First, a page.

If you’re not much of a chef, New York City’s restaurant scene will always have your back — even when you’re vegan. These restaurants are guaranteed to satisfy and nourish.
Link to my site: https://celinakhorma.wixsite.com/my-website/vegan-portfolio
For the “Non-Vegan Food: Transformed” and “NYC’s Best Vegan Eats” section, I intended to include interactive media as shown on my website. However, due to a security issue/error, the codes do not embed on this post, so I was advised to just include a link to my website. Thanks!
Lisa Kidd, a native of Tunbridge Wells, England, said that her experience on New York Media Boat’s “Adventure Sightseeing Tour” was exhilarating. “New York has so many highlights, but this [tour] may top it,” Kidd said.
Michael DeVoll said that his husband freaked out when he realized how close the U.S. Navy-style boat would put him to the Hudson River. But the Houston, Texas resident said that the tour was a “mystical experience” due to the warm and bleak weather. DeVoll said he appreciated the tour guide’s vast knowledge, improvisation and personalization.
Barri Arnold Thompson enjoyed her family adventure tour so much that she traveled from her home in Columbia, S.C. to do the tour a second time with her employees. She said, “we did it again because it was so awesome.”
Due to business from serial clients like Thompson and word-of-mouth referrals, like those DeVoll and Kidd received, New York Media Boat was able to purchase a 30-foot boat in early October that will nearly triple the number of people they may have on board.
The vessel, which seats 15 passengers, is the newest addition to the five-boat fleet. The boat can reach 600 horsepower. CEO Bjoern Kils said the boat’s dual engines increase its dependability and power. Kils said the purchase will allow the company to take tourists out on the Hudson and East Rivers in larger groups. They were only allowed six passengers previously.
Kils launched New York Media Boat in 2010 to take film and television crews around New York Harbor. Kils said he noticed that the city was being covered both on land and from the air, but that no one was reporting from the water. The Emmy-Award-nominated photojournalist purchased a single boat and first chartered it to media connections he made during his journalism career.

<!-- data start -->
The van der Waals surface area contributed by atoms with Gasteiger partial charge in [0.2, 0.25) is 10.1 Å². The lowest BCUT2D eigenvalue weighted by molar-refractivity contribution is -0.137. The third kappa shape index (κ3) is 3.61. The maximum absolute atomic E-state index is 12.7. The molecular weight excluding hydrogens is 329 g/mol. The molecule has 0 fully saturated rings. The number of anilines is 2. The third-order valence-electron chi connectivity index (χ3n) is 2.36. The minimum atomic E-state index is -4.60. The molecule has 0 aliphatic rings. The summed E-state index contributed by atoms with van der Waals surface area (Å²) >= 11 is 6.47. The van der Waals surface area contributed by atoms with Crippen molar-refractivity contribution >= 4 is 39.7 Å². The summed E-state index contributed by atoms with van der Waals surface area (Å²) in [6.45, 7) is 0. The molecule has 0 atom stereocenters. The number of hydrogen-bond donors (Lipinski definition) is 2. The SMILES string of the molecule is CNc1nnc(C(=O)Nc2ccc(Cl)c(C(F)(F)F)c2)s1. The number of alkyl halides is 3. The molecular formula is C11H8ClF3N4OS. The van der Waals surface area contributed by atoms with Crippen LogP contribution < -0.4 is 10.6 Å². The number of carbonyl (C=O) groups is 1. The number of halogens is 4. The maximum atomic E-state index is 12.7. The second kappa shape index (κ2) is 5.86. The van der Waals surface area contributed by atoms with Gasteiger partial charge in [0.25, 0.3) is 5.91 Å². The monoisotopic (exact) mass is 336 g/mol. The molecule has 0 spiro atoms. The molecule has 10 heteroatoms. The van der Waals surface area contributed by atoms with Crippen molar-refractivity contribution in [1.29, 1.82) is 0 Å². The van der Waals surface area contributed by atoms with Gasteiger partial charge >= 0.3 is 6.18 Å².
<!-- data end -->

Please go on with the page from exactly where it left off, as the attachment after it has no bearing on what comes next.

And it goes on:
New York Media Boat launched its tourism arm in 2012. Kils said that since then, the company’s growth has been exponential. He attributes the increase in business to word-of-mouth and a visible online presence. “Last year there was a whale in the harbor that got 100,000 hits on our website,” Kils said.
The addition of the new vessel resulted in an uptick in charters for large groups and company outings, Kils said.
Kils said the company has done television shoots for CNN, “The Bachelorette,” and “America’s Got Talent.” Vogue Magazine chartered a New York Media Boat vessel to shoot the September issue; Jennifer Lawrence was the cover model.
Why do men meet naked every week to draw and be drawn? Find out as we meet the unique members of Men’s Nudist Drawing Group NY.
Abby Feldman wants to know why the word moist makes everyone so uncomfortable. “Everything good is moist,” Feldman said.
Feldman – clad in nothing but a bikini, a pair of winter boots, and a black down coat – stood in front of a kiddie pool at The Creek and the Cave comedy club Thursday, Feb. 1 and performed her love-and-romance-themed set “Moist.”
The set was an in-person spin-off of Feldman’s live, bathtub-shot web series by the same name. Prior to the show, Feldman polled audience members on what made them uncomfortable in relationships and used the content on stage.
Ben Gordon, technical director of The Creek and the Cave, said Feldman’s comedy was unlike anything he usually sees at the club. “[Feldman] takes a real personal angle, asking people what makes them uncomfortable, and tries to find funny ways to spin it,” Gordon said.
Audience members Madeleine Goldsmith and Brandon Garner said the experience made them feel like “naughty children.”
But Feldman is relatively new to the comedy profession, only becoming a professional comedian after a stint in journalism.
While creating a documentary about individuals living in an Argentinian psychiatric facility on a Fulbright fellowship in 2012, Feldman said she realized she was no longer interested in journalism.